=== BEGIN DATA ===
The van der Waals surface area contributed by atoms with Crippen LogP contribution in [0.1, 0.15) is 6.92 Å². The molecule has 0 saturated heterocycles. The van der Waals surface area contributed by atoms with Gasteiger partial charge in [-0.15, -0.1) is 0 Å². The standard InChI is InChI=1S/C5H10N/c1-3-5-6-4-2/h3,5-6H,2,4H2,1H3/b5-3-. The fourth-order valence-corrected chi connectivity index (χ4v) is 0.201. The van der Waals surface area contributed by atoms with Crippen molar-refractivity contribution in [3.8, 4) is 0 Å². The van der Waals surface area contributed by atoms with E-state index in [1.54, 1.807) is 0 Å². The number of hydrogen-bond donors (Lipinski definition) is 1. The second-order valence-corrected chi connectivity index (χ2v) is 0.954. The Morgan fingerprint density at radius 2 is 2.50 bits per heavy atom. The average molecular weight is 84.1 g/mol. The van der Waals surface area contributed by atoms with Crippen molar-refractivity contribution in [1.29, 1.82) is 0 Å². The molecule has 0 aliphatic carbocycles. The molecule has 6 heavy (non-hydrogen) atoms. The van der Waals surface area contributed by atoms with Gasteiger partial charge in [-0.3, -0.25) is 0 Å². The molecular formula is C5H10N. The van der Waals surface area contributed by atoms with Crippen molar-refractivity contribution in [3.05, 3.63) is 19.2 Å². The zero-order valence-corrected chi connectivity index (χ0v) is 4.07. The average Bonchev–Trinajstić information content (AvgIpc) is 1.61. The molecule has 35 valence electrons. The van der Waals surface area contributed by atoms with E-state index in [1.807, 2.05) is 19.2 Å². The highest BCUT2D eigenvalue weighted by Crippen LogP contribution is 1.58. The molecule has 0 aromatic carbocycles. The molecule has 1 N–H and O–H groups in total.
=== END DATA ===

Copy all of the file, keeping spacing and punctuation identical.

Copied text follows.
The van der Waals surface area contributed by atoms with Crippen LogP contribution in [0.1, 0.15) is 6.92 Å². The molecule has 0 saturated heterocycles. The van der Waals surface area contributed by atoms with Gasteiger partial charge in [-0.15, -0.1) is 0 Å². The standard InChI is InChI=1S/C5H10N/c1-3-5-6-4-2/h3,5-6H,2,4H2,1H3/b5-3-. The fourth-order valence-corrected chi connectivity index (χ4v) is 0.201. The van der Waals surface area contributed by atoms with Crippen molar-refractivity contribution in [3.8, 4) is 0 Å². The van der Waals surface area contributed by atoms with E-state index in [1.54, 1.807) is 0 Å². The number of hydrogen-bond donors (Lipinski definition) is 1. The second-order valence-corrected chi connectivity index (χ2v) is 0.954. The Morgan fingerprint density at radius 2 is 2.50 bits per heavy atom. The average molecular weight is 84.1 g/mol. The van der Waals surface area contributed by atoms with Crippen molar-refractivity contribution in [1.29, 1.82) is 0 Å². The molecule has 0 aliphatic carbocycles. The molecule has 6 heavy (non-hydrogen) atoms. The van der Waals surface area contributed by atoms with Gasteiger partial charge in [-0.3, -0.25) is 0 Å². The molecular formula is C5H10N. The van der Waals surface area contributed by atoms with Crippen molar-refractivity contribution in [3.05, 3.63) is 19.2 Å². The zero-order valence-corrected chi connectivity index (χ0v) is 4.07. The average Bonchev–Trinajstić information content (AvgIpc) is 1.61. The molecule has 35 valence electrons. The van der Waals surface area contributed by atoms with E-state index in [1.807, 2.05) is 19.2 Å². The highest BCUT2D eigenvalue weighted by Crippen LogP contribution is 1.58. The molecule has 0 aromatic carbocycles. The molecule has 1 N–H and O–H groups in total.